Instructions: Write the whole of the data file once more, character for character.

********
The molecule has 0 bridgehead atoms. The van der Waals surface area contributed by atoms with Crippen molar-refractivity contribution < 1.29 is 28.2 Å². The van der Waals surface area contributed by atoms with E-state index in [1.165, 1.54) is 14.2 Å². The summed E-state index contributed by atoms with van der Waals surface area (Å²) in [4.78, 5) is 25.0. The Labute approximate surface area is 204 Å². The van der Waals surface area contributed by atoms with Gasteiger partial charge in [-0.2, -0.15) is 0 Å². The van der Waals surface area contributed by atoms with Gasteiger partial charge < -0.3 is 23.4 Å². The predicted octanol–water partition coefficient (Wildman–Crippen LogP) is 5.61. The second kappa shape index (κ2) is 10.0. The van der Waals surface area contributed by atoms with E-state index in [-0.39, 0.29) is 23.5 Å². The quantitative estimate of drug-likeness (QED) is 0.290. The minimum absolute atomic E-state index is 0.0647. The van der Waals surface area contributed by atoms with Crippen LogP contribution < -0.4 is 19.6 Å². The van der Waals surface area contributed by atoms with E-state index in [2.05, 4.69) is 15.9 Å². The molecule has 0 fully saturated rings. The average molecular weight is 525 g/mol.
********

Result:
The molecule has 0 bridgehead atoms. The van der Waals surface area contributed by atoms with Crippen molar-refractivity contribution < 1.29 is 28.2 Å². The van der Waals surface area contributed by atoms with E-state index in [1.165, 1.54) is 14.2 Å². The summed E-state index contributed by atoms with van der Waals surface area (Å²) in [4.78, 5) is 25.0. The Labute approximate surface area is 204 Å². The van der Waals surface area contributed by atoms with Gasteiger partial charge in [-0.2, -0.15) is 0 Å². The van der Waals surface area contributed by atoms with Gasteiger partial charge < -0.3 is 23.4 Å². The predicted octanol–water partition coefficient (Wildman–Crippen LogP) is 5.61. The second kappa shape index (κ2) is 10.0. The van der Waals surface area contributed by atoms with E-state index in [-0.39, 0.29) is 23.5 Å². The quantitative estimate of drug-likeness (QED) is 0.290. The minimum absolute atomic E-state index is 0.0647. The van der Waals surface area contributed by atoms with Crippen LogP contribution < -0.4 is 19.6 Å². The van der Waals surface area contributed by atoms with E-state index in [2.05, 4.69) is 15.9 Å². The molecule has 0 fully saturated rings. The average molecular weight is 525 g/mol.